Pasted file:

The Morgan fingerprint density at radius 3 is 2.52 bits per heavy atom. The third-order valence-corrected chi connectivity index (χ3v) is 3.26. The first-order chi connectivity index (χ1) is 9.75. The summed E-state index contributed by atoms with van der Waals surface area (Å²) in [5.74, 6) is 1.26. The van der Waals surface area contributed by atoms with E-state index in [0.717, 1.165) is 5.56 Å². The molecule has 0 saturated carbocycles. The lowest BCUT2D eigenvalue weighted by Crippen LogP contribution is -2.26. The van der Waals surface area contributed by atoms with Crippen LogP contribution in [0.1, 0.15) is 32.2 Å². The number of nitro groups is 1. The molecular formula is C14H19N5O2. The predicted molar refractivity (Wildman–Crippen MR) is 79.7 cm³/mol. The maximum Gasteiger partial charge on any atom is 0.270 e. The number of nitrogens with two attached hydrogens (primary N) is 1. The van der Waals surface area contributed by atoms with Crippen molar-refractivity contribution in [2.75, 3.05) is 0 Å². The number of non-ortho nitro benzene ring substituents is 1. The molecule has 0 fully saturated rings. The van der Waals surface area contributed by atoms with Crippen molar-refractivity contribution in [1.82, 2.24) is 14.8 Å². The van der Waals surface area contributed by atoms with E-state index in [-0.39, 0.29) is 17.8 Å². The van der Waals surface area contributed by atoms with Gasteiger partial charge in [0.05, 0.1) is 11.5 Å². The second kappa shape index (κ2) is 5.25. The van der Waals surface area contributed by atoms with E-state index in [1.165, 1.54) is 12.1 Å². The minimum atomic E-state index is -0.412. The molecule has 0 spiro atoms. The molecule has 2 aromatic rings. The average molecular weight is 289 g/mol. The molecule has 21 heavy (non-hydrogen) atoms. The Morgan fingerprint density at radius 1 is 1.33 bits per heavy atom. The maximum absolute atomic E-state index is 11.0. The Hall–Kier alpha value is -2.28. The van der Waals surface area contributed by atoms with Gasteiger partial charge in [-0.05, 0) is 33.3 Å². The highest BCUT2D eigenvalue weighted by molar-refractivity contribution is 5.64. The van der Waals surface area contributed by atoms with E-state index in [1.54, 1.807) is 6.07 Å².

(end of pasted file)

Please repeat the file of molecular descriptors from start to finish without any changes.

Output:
The Morgan fingerprint density at radius 3 is 2.52 bits per heavy atom. The third-order valence-corrected chi connectivity index (χ3v) is 3.26. The first-order chi connectivity index (χ1) is 9.75. The summed E-state index contributed by atoms with van der Waals surface area (Å²) in [5.74, 6) is 1.26. The van der Waals surface area contributed by atoms with E-state index in [0.717, 1.165) is 5.56 Å². The molecule has 0 saturated carbocycles. The lowest BCUT2D eigenvalue weighted by Crippen LogP contribution is -2.26. The van der Waals surface area contributed by atoms with Crippen LogP contribution in [0.1, 0.15) is 32.2 Å². The number of nitro groups is 1. The molecular formula is C14H19N5O2. The predicted molar refractivity (Wildman–Crippen MR) is 79.7 cm³/mol. The maximum Gasteiger partial charge on any atom is 0.270 e. The number of nitrogens with two attached hydrogens (primary N) is 1. The van der Waals surface area contributed by atoms with Crippen molar-refractivity contribution in [2.75, 3.05) is 0 Å². The number of non-ortho nitro benzene ring substituents is 1. The molecule has 0 fully saturated rings. The van der Waals surface area contributed by atoms with Crippen molar-refractivity contribution in [1.82, 2.24) is 14.8 Å². The van der Waals surface area contributed by atoms with E-state index in [-0.39, 0.29) is 17.8 Å². The van der Waals surface area contributed by atoms with Gasteiger partial charge in [0.05, 0.1) is 11.5 Å². The second kappa shape index (κ2) is 5.25. The van der Waals surface area contributed by atoms with E-state index in [1.165, 1.54) is 12.1 Å². The minimum atomic E-state index is -0.412. The molecule has 0 spiro atoms. The molecule has 2 aromatic rings. The average molecular weight is 289 g/mol. The molecule has 21 heavy (non-hydrogen) atoms. The Morgan fingerprint density at radius 1 is 1.33 bits per heavy atom. The maximum absolute atomic E-state index is 11.0. The Hall–Kier alpha value is -2.28. The van der Waals surface area contributed by atoms with Gasteiger partial charge in [-0.05, 0) is 33.3 Å². The highest BCUT2D eigenvalue weighted by molar-refractivity contribution is 5.64. The van der Waals surface area contributed by atoms with E-state index in [1.54, 1.807) is 6.07 Å².